Indirect realism is broadly equivalent to the accepted view of perception in natural science that states that we do not and cannot perceive the external world as it really is but know only our ideas and interpretations of the way the world is. The main alternative to representationalism is anti-representationalism, the view according to which perception is not a process of constructing internal representations.
Aristotle was the first to provide a description of direct realism. In On the Soul he describes how a see-er is informed of the object itself by way of the hylomorphic form carried over the intervening material continuum with which the eye is impressed. In medieval philosophy, direct realism was defended by Thomas Aquinas. For example, one perceives an object as spherical precisely because of the way the atoms of the sphere are arranged.
Secondary qualities include colour, smell, and taste. Thomas Reid, a notable member of the Scottish common sense realism was proponent of direct realism. Direct realist views have been attributed to Baruch Spinoza. Hegel followed Kant in adopting empirical realism.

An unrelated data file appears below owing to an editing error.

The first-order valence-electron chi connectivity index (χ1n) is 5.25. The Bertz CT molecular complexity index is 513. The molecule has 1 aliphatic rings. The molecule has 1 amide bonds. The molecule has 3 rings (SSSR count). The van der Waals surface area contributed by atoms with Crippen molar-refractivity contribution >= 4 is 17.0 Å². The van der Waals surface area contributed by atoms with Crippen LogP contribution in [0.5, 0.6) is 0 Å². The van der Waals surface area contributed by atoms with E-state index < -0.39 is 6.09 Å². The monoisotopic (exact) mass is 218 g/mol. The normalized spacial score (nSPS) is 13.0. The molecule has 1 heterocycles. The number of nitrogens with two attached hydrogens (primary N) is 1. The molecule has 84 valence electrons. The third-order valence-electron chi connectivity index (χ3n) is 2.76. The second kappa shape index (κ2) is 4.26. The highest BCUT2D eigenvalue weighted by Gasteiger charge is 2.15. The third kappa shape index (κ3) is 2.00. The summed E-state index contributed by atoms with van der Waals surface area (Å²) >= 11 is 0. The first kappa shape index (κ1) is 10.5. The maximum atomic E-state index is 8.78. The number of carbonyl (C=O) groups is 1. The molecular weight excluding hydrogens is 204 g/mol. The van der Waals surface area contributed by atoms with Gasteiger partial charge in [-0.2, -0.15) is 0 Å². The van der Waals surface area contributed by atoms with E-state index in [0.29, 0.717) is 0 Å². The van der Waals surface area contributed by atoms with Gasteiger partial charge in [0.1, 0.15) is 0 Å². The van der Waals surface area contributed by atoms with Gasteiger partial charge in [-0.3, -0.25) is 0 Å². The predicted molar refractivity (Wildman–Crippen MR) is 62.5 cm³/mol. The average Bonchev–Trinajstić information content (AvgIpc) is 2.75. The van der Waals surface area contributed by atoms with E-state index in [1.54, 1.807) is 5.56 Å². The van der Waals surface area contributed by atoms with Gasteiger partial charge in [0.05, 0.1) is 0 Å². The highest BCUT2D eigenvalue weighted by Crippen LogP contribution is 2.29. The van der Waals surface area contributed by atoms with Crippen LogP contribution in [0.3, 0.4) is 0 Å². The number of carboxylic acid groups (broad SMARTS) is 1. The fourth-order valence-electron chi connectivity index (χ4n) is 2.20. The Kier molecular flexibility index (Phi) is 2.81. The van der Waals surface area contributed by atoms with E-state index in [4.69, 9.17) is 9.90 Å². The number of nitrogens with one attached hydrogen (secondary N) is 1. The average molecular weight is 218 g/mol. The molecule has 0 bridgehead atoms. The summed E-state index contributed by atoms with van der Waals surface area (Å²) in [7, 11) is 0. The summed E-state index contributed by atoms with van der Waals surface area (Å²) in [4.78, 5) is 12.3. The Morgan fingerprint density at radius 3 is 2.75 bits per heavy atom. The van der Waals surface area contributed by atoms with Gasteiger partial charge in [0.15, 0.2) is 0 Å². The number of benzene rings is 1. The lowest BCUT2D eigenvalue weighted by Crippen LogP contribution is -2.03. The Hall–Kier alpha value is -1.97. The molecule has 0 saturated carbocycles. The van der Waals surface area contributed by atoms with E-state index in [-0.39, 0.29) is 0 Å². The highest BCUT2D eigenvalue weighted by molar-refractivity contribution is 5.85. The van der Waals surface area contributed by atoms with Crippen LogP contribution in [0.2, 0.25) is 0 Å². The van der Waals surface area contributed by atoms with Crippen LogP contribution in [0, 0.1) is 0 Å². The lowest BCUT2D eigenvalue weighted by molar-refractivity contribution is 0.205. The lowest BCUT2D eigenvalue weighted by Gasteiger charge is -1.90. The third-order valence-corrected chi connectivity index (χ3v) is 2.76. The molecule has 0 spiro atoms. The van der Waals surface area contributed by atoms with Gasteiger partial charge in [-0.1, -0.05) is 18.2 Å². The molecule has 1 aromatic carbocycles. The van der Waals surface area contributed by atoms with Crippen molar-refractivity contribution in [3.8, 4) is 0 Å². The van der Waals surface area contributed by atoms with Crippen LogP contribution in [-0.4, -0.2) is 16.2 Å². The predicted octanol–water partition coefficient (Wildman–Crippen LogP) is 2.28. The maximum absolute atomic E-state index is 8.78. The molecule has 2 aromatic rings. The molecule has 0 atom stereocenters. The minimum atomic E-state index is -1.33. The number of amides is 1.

It is the happening of the disclosing of beings, but what about the first horn? Even if reality in itself were law, the core physical properties of objects in space are grounded in the contents of our experience of them.
Wilfrid Sellars in his seminal essay “Empiricism and the Philosophy of Mind”. Illusion creates a problem for naïve realists as it suggests our senses are fallible, perceiving things that aren’t there. In this illusion, the lines are horizontal, despite how they appear.